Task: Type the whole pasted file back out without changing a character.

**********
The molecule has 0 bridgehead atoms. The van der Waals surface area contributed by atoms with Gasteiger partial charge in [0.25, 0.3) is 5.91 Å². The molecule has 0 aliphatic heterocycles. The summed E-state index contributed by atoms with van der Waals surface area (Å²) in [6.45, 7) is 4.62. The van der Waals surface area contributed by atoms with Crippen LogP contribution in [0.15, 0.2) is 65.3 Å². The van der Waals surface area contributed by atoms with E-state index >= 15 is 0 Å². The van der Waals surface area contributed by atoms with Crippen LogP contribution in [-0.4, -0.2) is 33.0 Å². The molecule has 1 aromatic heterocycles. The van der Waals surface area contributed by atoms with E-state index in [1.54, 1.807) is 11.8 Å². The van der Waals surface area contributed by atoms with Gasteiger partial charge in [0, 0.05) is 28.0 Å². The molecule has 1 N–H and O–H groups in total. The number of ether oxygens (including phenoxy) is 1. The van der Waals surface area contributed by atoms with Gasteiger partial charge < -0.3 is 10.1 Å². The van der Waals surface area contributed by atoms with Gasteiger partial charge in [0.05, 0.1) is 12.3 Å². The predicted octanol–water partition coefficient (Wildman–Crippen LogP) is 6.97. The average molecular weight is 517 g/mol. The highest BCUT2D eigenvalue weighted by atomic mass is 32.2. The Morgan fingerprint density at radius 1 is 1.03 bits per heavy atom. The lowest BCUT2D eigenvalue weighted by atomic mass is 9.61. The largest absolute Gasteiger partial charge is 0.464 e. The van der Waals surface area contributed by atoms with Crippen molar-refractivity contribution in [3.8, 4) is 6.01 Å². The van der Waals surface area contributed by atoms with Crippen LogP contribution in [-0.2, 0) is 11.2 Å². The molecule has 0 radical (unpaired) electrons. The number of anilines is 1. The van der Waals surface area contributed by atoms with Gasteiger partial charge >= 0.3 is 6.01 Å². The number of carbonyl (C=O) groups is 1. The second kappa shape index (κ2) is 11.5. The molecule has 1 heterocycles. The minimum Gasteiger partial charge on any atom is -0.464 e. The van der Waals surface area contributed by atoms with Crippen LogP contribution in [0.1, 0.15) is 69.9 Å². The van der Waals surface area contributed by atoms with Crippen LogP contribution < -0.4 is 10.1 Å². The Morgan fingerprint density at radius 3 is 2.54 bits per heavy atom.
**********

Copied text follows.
The molecule has 0 bridgehead atoms. The van der Waals surface area contributed by atoms with Gasteiger partial charge in [0.25, 0.3) is 5.91 Å². The molecule has 0 aliphatic heterocycles. The summed E-state index contributed by atoms with van der Waals surface area (Å²) in [6.45, 7) is 4.62. The van der Waals surface area contributed by atoms with Crippen LogP contribution in [0.15, 0.2) is 65.3 Å². The van der Waals surface area contributed by atoms with E-state index >= 15 is 0 Å². The van der Waals surface area contributed by atoms with Crippen LogP contribution in [-0.4, -0.2) is 33.0 Å². The molecule has 1 aromatic heterocycles. The van der Waals surface area contributed by atoms with E-state index in [1.54, 1.807) is 11.8 Å². The van der Waals surface area contributed by atoms with Gasteiger partial charge in [0, 0.05) is 28.0 Å². The molecule has 1 N–H and O–H groups in total. The number of ether oxygens (including phenoxy) is 1. The van der Waals surface area contributed by atoms with Gasteiger partial charge < -0.3 is 10.1 Å². The van der Waals surface area contributed by atoms with Gasteiger partial charge in [0.05, 0.1) is 12.3 Å². The predicted octanol–water partition coefficient (Wildman–Crippen LogP) is 6.97. The average molecular weight is 517 g/mol. The highest BCUT2D eigenvalue weighted by atomic mass is 32.2. The Morgan fingerprint density at radius 1 is 1.03 bits per heavy atom. The lowest BCUT2D eigenvalue weighted by atomic mass is 9.61. The largest absolute Gasteiger partial charge is 0.464 e. The van der Waals surface area contributed by atoms with Crippen molar-refractivity contribution in [3.8, 4) is 6.01 Å². The van der Waals surface area contributed by atoms with Crippen LogP contribution in [-0.2, 0) is 11.2 Å². The molecule has 0 radical (unpaired) electrons. The number of anilines is 1. The van der Waals surface area contributed by atoms with Gasteiger partial charge >= 0.3 is 6.01 Å². The number of carbonyl (C=O) groups is 1. The second kappa shape index (κ2) is 11.5. The molecule has 1 heterocycles. The minimum Gasteiger partial charge on any atom is -0.464 e. The van der Waals surface area contributed by atoms with Crippen LogP contribution in [0.1, 0.15) is 69.9 Å². The van der Waals surface area contributed by atoms with Crippen LogP contribution < -0.4 is 10.1 Å². The Morgan fingerprint density at radius 3 is 2.54 bits per heavy atom.